These countries have reached ‘peak meat’

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Meat consumption is increasing worldwide. But a handful of countries are bucking this trend, and their appetite for meat is declining. A group of researchers argues that these countries – New Zealand, Canada, and Switzerland – have in fact reached “peak meat,” a point beyond which income increases no longer track with increased consumption of beef, chicken, lamb and pork.

This could be an important finding, because reducing meat consumption is recognized as a critical route to reducing greenhouse gas emissions. In light of this, the group of Australian researchers was curious to see how consumption trends changed between 2000 and 2019, covering a period of heightened awareness about meat’s impact on the planet, but also a time when those environmental influences intensified. They examined meat consumption levels in 35 countries during this period, and combined that with information on gross domestic product (GDP), a measure of the size and health of a nation’s economy.

Somewhat unsurprisingly, their analysis revealed that meat consumption rose globally over this period, with people consuming an average of 4.5 kilograms of meat in 2019 compared to 2000. But this finding also contained some unexpected insights – specifically about the composition of meat. This diet.

Data show that in most of the 35 countries sampled, consumption of beef, pork and lamb is already declining. Meanwhile, chicken consumption increased significantly in almost all the countries studied. The appetite for chicken was particularly pronounced in Russia, Malaysia and Peru, where consumption increased by 20 kg per capita over the 19-year period.

This indicates that chickens are the main driver of increased meat consumption globally, something the researchers believe may increase the efficiency with which these birds convert grain into protein. Although this chicken mutation also comes with an increased risk of bird disease, the researchers warn.

However, not everyone eats more meat. The researchers discovered that nine countries in their sample actually eat less, including Nigeria, Ethiopia and Paraguay. In these nations, the decline appears to be driven by unpredictable weather patterns and increased disease incidence, both of which have fueled climate change, which is causing reduced livestock and reducing meat availability.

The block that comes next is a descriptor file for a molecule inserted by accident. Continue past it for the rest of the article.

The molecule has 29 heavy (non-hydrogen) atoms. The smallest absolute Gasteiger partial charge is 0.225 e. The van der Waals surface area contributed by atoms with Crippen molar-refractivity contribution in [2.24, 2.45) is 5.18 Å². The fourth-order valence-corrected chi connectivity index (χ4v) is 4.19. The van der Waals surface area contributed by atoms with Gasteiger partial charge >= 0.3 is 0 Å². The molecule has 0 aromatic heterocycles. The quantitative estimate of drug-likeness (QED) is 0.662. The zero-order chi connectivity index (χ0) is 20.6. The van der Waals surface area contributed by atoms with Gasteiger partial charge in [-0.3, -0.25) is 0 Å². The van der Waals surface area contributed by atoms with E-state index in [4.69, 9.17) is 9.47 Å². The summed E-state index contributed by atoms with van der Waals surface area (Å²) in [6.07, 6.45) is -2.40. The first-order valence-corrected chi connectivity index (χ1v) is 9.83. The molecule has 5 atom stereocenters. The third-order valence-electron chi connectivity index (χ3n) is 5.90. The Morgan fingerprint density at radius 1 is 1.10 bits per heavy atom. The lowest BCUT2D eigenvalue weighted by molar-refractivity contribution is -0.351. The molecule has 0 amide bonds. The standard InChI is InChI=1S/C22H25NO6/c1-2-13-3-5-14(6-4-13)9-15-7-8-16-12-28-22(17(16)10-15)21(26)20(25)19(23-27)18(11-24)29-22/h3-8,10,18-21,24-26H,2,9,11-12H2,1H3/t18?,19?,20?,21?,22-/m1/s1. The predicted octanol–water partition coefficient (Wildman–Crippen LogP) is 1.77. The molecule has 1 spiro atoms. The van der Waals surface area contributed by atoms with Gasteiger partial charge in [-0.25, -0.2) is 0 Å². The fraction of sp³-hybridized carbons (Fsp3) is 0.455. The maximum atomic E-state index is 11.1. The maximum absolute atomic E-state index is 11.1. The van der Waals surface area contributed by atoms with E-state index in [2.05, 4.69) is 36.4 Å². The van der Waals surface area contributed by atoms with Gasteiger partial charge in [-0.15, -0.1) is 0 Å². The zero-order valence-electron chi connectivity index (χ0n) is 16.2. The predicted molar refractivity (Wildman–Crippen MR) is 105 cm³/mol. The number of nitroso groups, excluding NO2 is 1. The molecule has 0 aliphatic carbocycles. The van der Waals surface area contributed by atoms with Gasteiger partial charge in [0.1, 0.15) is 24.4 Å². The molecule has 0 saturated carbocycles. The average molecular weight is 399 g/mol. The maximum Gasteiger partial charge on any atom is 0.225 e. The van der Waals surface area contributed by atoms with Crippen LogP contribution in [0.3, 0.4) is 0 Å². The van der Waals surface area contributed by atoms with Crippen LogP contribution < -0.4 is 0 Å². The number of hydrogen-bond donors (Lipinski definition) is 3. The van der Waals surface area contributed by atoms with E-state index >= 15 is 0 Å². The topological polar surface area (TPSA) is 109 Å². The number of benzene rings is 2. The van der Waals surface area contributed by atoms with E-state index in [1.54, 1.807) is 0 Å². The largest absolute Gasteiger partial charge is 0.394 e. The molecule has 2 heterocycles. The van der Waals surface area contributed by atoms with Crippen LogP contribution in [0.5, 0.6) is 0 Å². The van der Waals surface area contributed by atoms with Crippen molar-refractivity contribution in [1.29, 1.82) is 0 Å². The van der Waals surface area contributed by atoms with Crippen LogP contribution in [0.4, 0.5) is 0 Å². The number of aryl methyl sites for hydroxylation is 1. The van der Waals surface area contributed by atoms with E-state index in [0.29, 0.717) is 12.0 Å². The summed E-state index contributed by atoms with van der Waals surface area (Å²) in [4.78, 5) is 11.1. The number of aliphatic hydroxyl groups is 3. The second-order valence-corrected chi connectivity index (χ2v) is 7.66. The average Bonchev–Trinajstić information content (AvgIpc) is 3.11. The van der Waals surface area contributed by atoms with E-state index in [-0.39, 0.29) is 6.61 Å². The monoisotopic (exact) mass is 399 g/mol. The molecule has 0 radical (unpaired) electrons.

But when researchers looked at those nine countries closely through the lens of GDP, they made their most surprising finding. In three of the nine countries – Canada, Switzerland and New Zealand – an increase in GDP is offset by a decrease in meat consumption. This is not a trend you would expect since higher GDP usually reflects increased per capita income, which has historically tracked with increased consumption of meat, because it is expensive.

However, for those three very rich countries with high GDP, the opposite is now true. For example, in New Zealand, meat consumption decreased by more than 10 kilograms per capita between 2000 and 2019. Even with greater economic freedom than most other countries, these countries appear to be voluntarily moving away from beef, chicken, pork and lamb. Or, as the researchers put it, they’ve reached “peak meat.”

Moreover, there appears to be a subtle economic turning point for this shift. When researchers went back through the data, they found that in countries where there is GDP Do It positively tracks meat consumption, and appears to only do so up to US$40,000 of GDP per capita. After this figure, per capita meat consumption began to decline.

So what is behind this shifting attitude towards meat in rich countries? Researchers hypothesize that it is due to a combination of factors, such as increased health awareness, the emergence of animal rights movements, and veganism. Politics also appears to have played a strong role in places like Canada, where limiting national consumption of red meat is part of the government’s official healthy eating strategy.

The study looked only at GDP as a driver of consumption, but the authors noted that there were many other factors that were outside their scope to investigate, such as the role that culture and religion play in shaping diets. This may be an important advantage in reducing meat consumption in many less affluent countries than those with higher GDP, and its interaction with diet and environmental impact deserves attention in future research, they say.

Meanwhile, this current study offers two main takeaways. First, we must be careful about the explosive height of the chicken. Second, there is now a voluntary reduction in meat consumption in countries where it has been at a historically high level, which sets a hopeful precedent for where the world is headed. The researchers believe that changing attitudes toward meat, combined with the increasing availability of plant-based protein alternatives, means that “the coming period is likely to be very different.”

Phillips et al. Are we approaching peak meat consumption? Analysis of meat consumption from 2000 to 2019 in 35 countries and its relationship to GDP. Animals. 2021.

Photo: © The Anthropocene

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